Which brings me back to Donald Trump. I can't remember a time prior to this in which I have been so viscerally affected by current events. I can't recall ever experiencing this burrowing sense of doom in my stomach. This is in a literal sense. I wake up in the mornings unsure of literally everything. The economy, foreign policy, racial tensions, an overall feeling of our collective safety at risk. And maybe it's because I have so much at risk with my wonderful family and home, thank G-d. The children who I would sacrifice anything for just to assure for them a stable future. Right now, I am worried for America more than I was when Sarah Palin was nominated as Vice President. More so than when Bush ran for a second term. More so than--and I don't use this comparative lightly--after 9/11. This is just how I feel. And no one can contest that.

This is why when it comes to considering my nominee, I choose Hillary. Hillary Clinton who first visited Israel 35 years ago. Hillary Clinton who has had a relationship with Yitzhak Rabin. Hillary Clinton who posted a prominent article on her website titled Hillary and Israel: A 30 Year Record of Friendship, Leadership and Strength.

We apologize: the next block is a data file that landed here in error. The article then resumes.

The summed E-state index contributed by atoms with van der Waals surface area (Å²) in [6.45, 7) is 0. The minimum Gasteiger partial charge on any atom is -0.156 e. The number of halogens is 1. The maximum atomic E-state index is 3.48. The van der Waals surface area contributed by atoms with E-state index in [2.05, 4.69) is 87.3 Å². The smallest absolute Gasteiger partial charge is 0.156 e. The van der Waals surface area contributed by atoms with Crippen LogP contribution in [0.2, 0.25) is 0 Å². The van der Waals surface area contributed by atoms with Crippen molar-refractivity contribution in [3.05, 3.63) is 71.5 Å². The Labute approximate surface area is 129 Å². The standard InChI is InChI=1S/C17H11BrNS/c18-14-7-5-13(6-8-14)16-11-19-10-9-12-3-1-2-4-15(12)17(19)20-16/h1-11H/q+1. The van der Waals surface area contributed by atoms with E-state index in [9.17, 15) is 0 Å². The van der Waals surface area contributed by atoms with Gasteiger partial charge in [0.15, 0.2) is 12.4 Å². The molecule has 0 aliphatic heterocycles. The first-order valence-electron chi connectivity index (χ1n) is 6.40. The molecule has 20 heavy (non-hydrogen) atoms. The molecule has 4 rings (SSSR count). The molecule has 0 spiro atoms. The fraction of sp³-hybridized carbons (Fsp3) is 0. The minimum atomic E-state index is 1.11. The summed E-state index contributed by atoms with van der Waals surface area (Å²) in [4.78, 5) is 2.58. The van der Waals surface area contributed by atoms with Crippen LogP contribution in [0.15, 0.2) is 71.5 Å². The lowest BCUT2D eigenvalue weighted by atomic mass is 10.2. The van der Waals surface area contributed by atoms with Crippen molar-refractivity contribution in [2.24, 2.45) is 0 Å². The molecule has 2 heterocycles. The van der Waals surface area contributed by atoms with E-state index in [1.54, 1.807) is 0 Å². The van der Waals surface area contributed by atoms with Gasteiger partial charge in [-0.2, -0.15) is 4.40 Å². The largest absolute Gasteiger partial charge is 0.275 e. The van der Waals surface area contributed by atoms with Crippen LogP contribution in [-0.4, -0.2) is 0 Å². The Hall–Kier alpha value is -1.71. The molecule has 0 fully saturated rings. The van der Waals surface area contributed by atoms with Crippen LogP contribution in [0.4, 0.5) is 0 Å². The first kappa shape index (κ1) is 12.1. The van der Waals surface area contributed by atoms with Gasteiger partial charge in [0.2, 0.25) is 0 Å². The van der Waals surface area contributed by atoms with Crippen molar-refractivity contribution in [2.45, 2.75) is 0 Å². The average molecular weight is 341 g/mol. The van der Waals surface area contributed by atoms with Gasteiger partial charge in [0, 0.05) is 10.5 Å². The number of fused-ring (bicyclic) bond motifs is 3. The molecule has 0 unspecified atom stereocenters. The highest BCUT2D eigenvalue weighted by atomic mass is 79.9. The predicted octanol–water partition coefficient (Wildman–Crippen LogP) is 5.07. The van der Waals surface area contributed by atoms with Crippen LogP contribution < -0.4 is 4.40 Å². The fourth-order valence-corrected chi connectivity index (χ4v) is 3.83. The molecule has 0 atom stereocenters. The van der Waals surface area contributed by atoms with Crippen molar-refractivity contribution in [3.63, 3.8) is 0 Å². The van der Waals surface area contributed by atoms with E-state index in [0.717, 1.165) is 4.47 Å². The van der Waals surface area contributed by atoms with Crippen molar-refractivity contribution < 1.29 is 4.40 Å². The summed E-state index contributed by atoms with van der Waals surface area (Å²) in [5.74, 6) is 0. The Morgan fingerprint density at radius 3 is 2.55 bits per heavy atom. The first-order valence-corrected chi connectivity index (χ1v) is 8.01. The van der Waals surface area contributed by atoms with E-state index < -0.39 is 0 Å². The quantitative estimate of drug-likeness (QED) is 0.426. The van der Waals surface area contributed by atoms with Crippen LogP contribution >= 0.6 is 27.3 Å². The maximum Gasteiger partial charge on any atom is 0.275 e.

I have yet to see any of that blatant articulation from the Trump camp. Aside from the insistence of his son-in-law. And his advisor on Israel Jason Greenblatt with zero political experience whose only qualification for the job is that he's an Orthodox Jew.

But now with the recent addition of Tim Kaine as Hillary's VP pick, we're experiencing a plot twist. The extreme conservative crowd asserts that Kaine is bad for Israel based on the following facts: he is supported by J Street. He boycotted a Netanyahu speech. And in 2007 picked a controversial Muslim American to Virginia's Immigration Commission. My response to these points is foremost, the Vice President rarely if ever affects foreign policy. That is unless he's Trump's Vice President. But in a hypothetical world, let's say that you're genuinely concerned about Hillary dying, then let me quote from the J Street website: "Kaine speaks of himself as a Truman Democrat, committed to making Israel a lasting home for the Jewish people that is safe, secure and at peace with its Palestinian neighbors. Kaine is also supportive of an active role for the United States in achieving a two-state solution." I see nothing controversial there.